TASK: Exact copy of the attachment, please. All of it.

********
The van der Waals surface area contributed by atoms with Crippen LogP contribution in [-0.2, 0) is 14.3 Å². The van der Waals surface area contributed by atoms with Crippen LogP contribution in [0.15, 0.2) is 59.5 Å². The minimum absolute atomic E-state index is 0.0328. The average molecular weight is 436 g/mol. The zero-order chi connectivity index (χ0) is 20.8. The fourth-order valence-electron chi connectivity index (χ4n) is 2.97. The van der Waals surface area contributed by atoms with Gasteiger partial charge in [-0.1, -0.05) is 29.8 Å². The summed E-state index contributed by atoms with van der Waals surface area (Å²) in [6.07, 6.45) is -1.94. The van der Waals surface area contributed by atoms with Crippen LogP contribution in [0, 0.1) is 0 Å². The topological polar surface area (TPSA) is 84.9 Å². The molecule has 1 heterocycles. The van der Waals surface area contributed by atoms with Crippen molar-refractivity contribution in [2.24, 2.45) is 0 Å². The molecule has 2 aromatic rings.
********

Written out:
The van der Waals surface area contributed by atoms with Crippen LogP contribution in [-0.2, 0) is 14.3 Å². The van der Waals surface area contributed by atoms with Crippen LogP contribution in [0.15, 0.2) is 59.5 Å². The minimum absolute atomic E-state index is 0.0328. The average molecular weight is 436 g/mol. The zero-order chi connectivity index (χ0) is 20.8. The fourth-order valence-electron chi connectivity index (χ4n) is 2.97. The van der Waals surface area contributed by atoms with Gasteiger partial charge in [-0.1, -0.05) is 29.8 Å². The summed E-state index contributed by atoms with van der Waals surface area (Å²) in [6.07, 6.45) is -1.94. The van der Waals surface area contributed by atoms with Crippen LogP contribution in [0, 0.1) is 0 Å². The topological polar surface area (TPSA) is 84.9 Å². The molecule has 1 heterocycles. The van der Waals surface area contributed by atoms with Crippen molar-refractivity contribution in [2.24, 2.45) is 0 Å². The molecule has 2 aromatic rings.